Monday, May 6, 2013

Shawna Harding's Winter Training | 5/6/2013

Home In Aiken
by Pam Gleason 

Shawna Harding, who is currently Aiken’s best-known dressage rider, is spending the winter training at Black Forest Equestrian center just outside of town.

“I haven’t been here for the winter before,” she says. “I haven’t really been here at all. I went to compete in Europe for the past two years, and of course, I’ve been competing in Florida. This year, there’s nothing that I need to qualify for, so I didn’t feel it necessary to leave. I’m so happy to be home for the winter.”

Shawna’s recent riding and competition schedule has been rigorous, to say the least. She has been out on the show circuit with her horse, Come On III, a 1999 Danish Warmblood gelding, and Rigo, a 2001 Hanoverian gelding. Her success with both horses has taken her to the most prestigious dressage competitions in the United States – Gladstone, Devon, Palm Beach – as well as to Europe. Last spring she represented the U.S. in the F.E.I. World Cup Finals in Hertogenbosch, the Netherlands, and the year before she spent several months in Europe, competing in the World Cup Finals in Leipzig, Germany as well as the CDI***** World Dressage Masters in Munich. Her wins and awards have been too numerous to list, both with Come On III, who competes at Grand Prix level, and with Tonya Rowe’s Rigo, who has been performing on the small tour.

“This winter, I’m training Rigo up to the Grand Prix,” she says. “So that’s my main goal. And then I have some nice young horses that I’m bringing along – one is a black 5-year-old mare that I just rode in myself. She’s been under saddle for about two and a half months now and she’s for sale. The other is a 4-year-old black gelding that I’m really excited about. I’m planning to compete him in the 4-year-old division this year.”

And what about Come On III, the horse that has taken her to so many world class competitions?

“Come On is happy in his field, just hacking on the property and trail riding,” says Shawna. “I’m giving him some downtime this winter. He’s competed so much and done so well, he deserves a break.”

Shawna might deserve a break, too, at least from the high pressure world of the show circuit. She says that she loves showing, especially in Europe where the atmosphere at competitions can be electrifying.

“You go to ride in sold-out stadiums,” she says. “There’s so much excitement over there. I lived in Europe for eight years, and I was always a groom at the big shows. To ride in the warm-up ring with Edward Gal and people you always see in the magazines and have watched on video, - to be there riding, to have qualified to be in the competition, is a real thrill. It’s a dream come true.”

But it isn’t easy. “It’s a lot of hard work. I fly with horses myself – I don’t hand them off to a groom – and I’m with them 24/7. It’s a lot, but it’s worth it. Now I have the experience, and Come On and Rigo have the experience. It can be chaotic, but I do love it.”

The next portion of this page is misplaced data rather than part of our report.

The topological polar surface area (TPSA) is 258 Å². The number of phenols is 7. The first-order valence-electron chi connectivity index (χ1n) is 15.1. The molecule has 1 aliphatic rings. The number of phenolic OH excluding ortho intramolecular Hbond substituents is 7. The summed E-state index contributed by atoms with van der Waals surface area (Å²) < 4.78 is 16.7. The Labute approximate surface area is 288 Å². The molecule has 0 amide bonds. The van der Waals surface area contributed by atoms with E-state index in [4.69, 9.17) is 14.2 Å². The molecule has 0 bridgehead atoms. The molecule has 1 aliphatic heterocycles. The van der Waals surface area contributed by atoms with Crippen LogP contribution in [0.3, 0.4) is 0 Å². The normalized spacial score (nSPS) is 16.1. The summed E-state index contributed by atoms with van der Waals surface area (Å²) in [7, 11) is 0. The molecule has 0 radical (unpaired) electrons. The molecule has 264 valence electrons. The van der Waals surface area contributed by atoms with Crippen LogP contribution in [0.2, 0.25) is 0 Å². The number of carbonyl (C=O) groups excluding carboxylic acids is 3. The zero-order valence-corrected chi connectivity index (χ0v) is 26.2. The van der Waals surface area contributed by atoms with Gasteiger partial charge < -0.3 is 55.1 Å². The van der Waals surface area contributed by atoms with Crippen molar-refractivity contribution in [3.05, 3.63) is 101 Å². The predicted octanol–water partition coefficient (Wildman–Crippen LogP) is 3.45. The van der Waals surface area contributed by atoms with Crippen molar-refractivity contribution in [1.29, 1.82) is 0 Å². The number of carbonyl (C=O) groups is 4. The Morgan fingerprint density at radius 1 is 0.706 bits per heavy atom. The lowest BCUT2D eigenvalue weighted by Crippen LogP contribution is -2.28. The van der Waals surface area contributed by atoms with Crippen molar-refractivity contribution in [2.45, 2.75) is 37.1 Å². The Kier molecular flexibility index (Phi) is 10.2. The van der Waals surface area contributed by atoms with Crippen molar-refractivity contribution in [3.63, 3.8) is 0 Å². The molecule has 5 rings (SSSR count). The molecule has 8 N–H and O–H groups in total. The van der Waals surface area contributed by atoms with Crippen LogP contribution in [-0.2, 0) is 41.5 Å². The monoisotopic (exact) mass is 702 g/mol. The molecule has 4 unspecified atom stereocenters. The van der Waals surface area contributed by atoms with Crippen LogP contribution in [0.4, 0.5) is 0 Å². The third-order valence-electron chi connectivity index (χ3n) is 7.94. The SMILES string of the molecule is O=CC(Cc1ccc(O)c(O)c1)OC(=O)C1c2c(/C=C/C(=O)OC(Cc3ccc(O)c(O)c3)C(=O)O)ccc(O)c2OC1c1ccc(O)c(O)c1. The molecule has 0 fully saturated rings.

This winter, Shawna says she is enjoying the other part of dressage that she loves, helping her students achieve their goals and training young horses. In Aiken, she has a small group of students, people who are serious about their dressage.

“I have a fantastic girl that works for me, Lauren Gibson. She teaches people that are on the lower level,” says Shawna. “I teach people that are a little bit more advanced and can take my lessons. I’m very firm, but I’m very fair. I want people to ride well,” then she pauses to laugh. “And not talk a lot! They’re there to learn, and we have a really great group of people.”

But what is most rewarding to Shawna is working with the young horses.

“The biggest thing is having a really good program,” she says. “The horses in my program are well taken care of, and they have their paddock time, because I think turnout is very important. I have a structured way of training and bringing horses up so that every day they know what’s going to happen. Riding is not easy, and there are really no easy horses. There are just some that are less difficult than others. My program really works, and I have proven that. The horses know that they’re not going to get wrong signals, or any wishywashy kind of riding around.

“I really enjoy what I do,” she continues. “I love being with the young horses and training them up. My biggest thrill is doing something like putting a flying change on the horse, and having him learn it very quickly. You have that connection, that feeling of communication. I put with me riding them. I think that makes all the difference."

Shawna Harding teaches and trains at Black Forest Equestrian Center in Aiken. Keep up with her on her Facebook page: www. Or send her an email at

This article is copyrighted and first appeared in The Aiken Horse. It is reprinted here by permission.